MoviefiedNYC Review: Before Midnight



Celine: “Baby, you are gonna miss that plane.”

Jesse: “I know.”

Nine years ago, Before Sunset ended with these words, leaving us to wonder and hope that star-crossed lovers Celine (Julie Delpy) and Jesse (Ethan Hawke) would finally have the romantic “happily ever after” they deserved.  As it turns out, we no longer have to keep wondering. 

Before Midnight is the third film in the series about Celine and Jesse, preceded by Before Sunrise and Before Sunset.  As we hoped, Jesse did not leave Celine’s Paris apartment in 2004.  He left his unhappy marriage and uprooted his life in order to follow his true love. They are now parents of both twin girls and Jesse’s son from his first marriage and are just finishing a six week vacation in Greece. 

Other than age, what makes Midnight different from the other films is that we are finally able to see Celine and Jesse as a couple and not as ships passing in the night. They discuss everything from how their perception of time has changed since having children to their sex life. Ultimately, we get see what happens when life and love intersect but don’t necessarily meld.

The beauty and brilliance of these films is how relatable the characters are and how these marathon conversations seem to happen so organically on screen. Both characters are so real and multifaceted that you feel as though you are having a discussion with old friends. At one point during the film, Celine and Jesse have a prolonged argument.  Watching this unfold, we are captivated. Neither party is right or wrong; both have qualities which are not always pleasing and they each say hurtful things out of anger and spite. The audience is so entwined in Celine and Jesse’s lives at this point that their characters seem to be almost an extension of us.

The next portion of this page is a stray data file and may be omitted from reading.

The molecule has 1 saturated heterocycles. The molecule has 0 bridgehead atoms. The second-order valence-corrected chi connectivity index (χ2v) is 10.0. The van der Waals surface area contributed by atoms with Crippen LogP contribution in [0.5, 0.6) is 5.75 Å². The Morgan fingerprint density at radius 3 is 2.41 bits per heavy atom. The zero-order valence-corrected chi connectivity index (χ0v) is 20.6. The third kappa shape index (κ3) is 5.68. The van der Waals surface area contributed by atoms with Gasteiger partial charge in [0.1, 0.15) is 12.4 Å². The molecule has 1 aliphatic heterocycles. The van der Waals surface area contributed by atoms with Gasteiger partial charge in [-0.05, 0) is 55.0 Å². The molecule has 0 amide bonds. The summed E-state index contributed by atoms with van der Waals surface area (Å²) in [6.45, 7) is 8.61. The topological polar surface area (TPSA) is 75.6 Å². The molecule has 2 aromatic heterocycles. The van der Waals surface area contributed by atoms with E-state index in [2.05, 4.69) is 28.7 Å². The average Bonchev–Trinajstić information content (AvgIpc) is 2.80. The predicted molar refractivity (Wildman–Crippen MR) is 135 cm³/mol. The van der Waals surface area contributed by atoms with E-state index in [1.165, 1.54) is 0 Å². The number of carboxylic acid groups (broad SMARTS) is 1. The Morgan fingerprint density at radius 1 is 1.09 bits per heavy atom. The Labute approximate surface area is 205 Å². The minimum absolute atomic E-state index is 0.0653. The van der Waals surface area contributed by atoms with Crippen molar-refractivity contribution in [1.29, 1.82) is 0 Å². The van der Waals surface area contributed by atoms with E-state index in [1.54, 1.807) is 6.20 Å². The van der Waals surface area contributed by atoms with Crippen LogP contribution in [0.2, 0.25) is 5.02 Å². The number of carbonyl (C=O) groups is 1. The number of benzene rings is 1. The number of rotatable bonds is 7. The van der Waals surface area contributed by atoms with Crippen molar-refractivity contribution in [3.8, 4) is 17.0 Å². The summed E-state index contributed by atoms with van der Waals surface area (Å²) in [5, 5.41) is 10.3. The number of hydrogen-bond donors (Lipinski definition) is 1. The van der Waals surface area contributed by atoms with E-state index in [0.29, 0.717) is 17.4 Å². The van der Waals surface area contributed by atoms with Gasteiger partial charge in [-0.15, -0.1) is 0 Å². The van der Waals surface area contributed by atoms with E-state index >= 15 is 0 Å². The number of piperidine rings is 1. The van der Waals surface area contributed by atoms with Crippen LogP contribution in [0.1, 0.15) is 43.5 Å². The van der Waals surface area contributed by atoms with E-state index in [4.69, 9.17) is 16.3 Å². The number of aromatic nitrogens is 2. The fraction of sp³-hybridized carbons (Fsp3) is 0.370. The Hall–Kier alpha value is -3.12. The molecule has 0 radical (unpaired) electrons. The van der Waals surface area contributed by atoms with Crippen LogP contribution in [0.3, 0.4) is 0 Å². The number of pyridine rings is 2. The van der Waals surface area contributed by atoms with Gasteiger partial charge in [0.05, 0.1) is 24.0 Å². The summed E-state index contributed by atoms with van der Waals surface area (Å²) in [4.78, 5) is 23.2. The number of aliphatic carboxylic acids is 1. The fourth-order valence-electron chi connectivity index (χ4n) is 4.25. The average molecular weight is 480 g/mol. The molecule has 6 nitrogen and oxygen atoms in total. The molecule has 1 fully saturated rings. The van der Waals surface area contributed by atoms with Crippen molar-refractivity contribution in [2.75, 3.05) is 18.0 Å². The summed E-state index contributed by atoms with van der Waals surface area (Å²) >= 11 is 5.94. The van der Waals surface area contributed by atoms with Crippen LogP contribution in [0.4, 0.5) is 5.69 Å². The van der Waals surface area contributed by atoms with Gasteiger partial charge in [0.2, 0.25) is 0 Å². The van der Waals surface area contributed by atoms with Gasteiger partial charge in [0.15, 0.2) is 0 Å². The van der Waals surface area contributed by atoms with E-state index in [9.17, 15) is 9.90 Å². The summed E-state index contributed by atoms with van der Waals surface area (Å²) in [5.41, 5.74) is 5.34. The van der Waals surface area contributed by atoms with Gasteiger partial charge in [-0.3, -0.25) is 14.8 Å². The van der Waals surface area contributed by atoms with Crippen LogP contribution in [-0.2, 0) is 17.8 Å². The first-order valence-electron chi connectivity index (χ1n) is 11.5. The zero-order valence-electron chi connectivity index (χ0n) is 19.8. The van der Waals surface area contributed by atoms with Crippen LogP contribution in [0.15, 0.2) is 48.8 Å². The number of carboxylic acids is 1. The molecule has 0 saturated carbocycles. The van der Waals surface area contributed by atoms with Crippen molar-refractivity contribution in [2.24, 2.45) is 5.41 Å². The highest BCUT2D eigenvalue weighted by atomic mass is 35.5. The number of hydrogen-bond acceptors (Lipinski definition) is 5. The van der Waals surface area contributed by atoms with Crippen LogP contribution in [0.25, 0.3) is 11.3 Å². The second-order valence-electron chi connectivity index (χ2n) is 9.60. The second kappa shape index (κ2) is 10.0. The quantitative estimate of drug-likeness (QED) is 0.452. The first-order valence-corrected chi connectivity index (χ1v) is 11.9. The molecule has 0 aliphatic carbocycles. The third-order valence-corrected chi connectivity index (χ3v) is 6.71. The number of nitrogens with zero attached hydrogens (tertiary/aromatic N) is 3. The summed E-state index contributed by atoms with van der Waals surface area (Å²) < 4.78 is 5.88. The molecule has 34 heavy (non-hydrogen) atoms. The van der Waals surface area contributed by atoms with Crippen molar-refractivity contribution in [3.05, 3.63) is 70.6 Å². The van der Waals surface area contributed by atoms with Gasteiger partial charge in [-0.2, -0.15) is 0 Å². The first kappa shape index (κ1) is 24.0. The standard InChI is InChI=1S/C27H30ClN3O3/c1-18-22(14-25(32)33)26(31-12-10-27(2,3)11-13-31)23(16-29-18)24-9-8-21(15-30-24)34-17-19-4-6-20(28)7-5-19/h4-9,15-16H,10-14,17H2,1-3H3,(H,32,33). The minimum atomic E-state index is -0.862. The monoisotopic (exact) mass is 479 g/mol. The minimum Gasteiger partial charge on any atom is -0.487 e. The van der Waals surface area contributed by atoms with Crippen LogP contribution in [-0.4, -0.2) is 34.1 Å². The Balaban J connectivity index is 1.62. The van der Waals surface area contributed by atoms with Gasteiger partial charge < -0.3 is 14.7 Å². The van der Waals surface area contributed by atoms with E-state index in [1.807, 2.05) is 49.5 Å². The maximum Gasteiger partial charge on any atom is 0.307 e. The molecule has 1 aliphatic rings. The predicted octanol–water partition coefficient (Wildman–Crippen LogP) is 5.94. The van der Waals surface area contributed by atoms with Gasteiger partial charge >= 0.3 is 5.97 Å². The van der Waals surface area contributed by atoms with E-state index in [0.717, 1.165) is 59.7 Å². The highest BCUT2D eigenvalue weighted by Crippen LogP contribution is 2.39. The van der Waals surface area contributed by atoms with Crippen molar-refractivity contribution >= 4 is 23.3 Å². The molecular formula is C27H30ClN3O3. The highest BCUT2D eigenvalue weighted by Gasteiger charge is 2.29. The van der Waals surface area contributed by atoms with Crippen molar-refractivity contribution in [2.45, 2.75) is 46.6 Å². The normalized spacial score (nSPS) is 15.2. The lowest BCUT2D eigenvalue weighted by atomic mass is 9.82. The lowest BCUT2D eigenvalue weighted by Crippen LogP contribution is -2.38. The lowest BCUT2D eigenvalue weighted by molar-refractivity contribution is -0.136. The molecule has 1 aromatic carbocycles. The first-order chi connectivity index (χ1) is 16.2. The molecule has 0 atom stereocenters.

In April, I attended a panel discussion with Delpy, Hawke, and co-writer/director Richard Linklater at the Tribeca Film Festival. For each of the films (including Sunrise, where Delpy and Hawke did not receive a screenwriting credit) all three sat together for several weeks in hotels rooms and continued to talk until they had a script. According to them, every pause and “um” is scripted and nothing is improvised.  The supreme talent displayed by these two actors who take dialog that they have reworked constantly and make it seem fresh and in the spur of the moment is awe-inspiring. Sadly, because it seems so effortless, their amazing talent can be overlooked.

I was first introduced to this series nine years ago, just before the release of Sunset. In preparation, I rented Sunrise and a week later saw Sunset in the theater. At the time, I was a 20 year-old college student who was in love with love, utterly convinced that I would have a cinematic romance. Therefore, I loved Sunrise just a hair more than I loved Sunset. The romanticism spoke to me. As with Celine and Jesse, I have gotten older and now I am closer in age to the characters in Sunset. Upon a recent viewing, I realized that my perspective had changed. I now liked Sunset a little more. Now, I have a few of my own romantic battle scars, and I can really identify with the idea that connections like those in the film only come along a few times during our lives. I now wonder how I will feel in another nine years after viewing Midnight again. 

Each of these films is about true love: The wonder of the discovery, the brilliance of reconnection, and the battle that wages that makes it all worthwhile. Before Midnighthas not only met the expectations of the fans of this series, but exceeded them in a beautiful and true way. The true love shared is not only between Jesse and Celine, but also between the audience and the characters.
Ariadne Ansbro


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